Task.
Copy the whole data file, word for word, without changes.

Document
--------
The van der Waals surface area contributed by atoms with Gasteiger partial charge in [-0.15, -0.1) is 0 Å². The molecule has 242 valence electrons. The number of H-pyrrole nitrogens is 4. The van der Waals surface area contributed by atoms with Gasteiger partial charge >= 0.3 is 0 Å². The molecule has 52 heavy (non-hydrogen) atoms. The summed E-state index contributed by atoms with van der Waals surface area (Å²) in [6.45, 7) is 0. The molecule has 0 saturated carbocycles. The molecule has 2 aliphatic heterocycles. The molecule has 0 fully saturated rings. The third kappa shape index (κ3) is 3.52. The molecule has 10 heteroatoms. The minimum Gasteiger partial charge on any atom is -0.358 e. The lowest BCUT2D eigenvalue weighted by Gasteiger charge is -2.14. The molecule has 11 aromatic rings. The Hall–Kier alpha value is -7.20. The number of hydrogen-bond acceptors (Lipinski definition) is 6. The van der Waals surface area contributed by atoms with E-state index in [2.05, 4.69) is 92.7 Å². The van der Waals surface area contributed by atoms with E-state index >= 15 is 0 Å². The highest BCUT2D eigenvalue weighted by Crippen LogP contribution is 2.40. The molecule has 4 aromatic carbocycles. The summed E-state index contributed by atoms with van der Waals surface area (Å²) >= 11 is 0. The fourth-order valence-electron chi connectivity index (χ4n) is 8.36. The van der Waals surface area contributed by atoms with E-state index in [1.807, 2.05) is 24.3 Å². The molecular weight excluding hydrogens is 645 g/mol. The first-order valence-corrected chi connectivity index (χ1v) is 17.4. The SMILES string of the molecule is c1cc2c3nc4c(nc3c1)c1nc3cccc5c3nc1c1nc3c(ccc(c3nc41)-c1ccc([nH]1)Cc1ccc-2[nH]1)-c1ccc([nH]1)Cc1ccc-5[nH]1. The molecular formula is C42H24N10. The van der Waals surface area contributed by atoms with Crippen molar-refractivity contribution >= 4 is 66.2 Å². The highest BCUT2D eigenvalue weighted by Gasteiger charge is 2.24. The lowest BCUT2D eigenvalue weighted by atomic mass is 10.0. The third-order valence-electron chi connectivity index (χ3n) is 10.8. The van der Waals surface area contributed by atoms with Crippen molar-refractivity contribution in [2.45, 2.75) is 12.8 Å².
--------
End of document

The van der Waals surface area contributed by atoms with Gasteiger partial charge in [-0.15, -0.1) is 0 Å². The molecule has 242 valence electrons. The number of H-pyrrole nitrogens is 4. The van der Waals surface area contributed by atoms with Gasteiger partial charge >= 0.3 is 0 Å². The molecule has 52 heavy (non-hydrogen) atoms. The summed E-state index contributed by atoms with van der Waals surface area (Å²) in [6.45, 7) is 0. The molecule has 0 saturated carbocycles. The molecule has 2 aliphatic heterocycles. The molecule has 0 fully saturated rings. The third kappa shape index (κ3) is 3.52. The molecule has 10 heteroatoms. The minimum Gasteiger partial charge on any atom is -0.358 e. The lowest BCUT2D eigenvalue weighted by Gasteiger charge is -2.14. The molecule has 11 aromatic rings. The Hall–Kier alpha value is -7.20. The number of hydrogen-bond acceptors (Lipinski definition) is 6. The van der Waals surface area contributed by atoms with E-state index in [2.05, 4.69) is 92.7 Å². The van der Waals surface area contributed by atoms with E-state index >= 15 is 0 Å². The highest BCUT2D eigenvalue weighted by Crippen LogP contribution is 2.40. The molecule has 4 aromatic carbocycles. The summed E-state index contributed by atoms with van der Waals surface area (Å²) >= 11 is 0. The fourth-order valence-electron chi connectivity index (χ4n) is 8.36. The van der Waals surface area contributed by atoms with E-state index in [1.807, 2.05) is 24.3 Å². The molecular weight excluding hydrogens is 645 g/mol. The first-order valence-corrected chi connectivity index (χ1v) is 17.4. The SMILES string of the molecule is c1cc2c3nc4c(nc3c1)c1nc3cccc5c3nc1c1nc3c(ccc(c3nc41)-c1ccc([nH]1)Cc1ccc-2[nH]1)-c1ccc([nH]1)Cc1ccc-5[nH]1. The molecular formula is C42H24N10. The van der Waals surface area contributed by atoms with Crippen molar-refractivity contribution >= 4 is 66.2 Å². The highest BCUT2D eigenvalue weighted by Gasteiger charge is 2.24. The lowest BCUT2D eigenvalue weighted by atomic mass is 10.0. The third-order valence-electron chi connectivity index (χ3n) is 10.8. The van der Waals surface area contributed by atoms with Crippen molar-refractivity contribution in [2.45, 2.75) is 12.8 Å².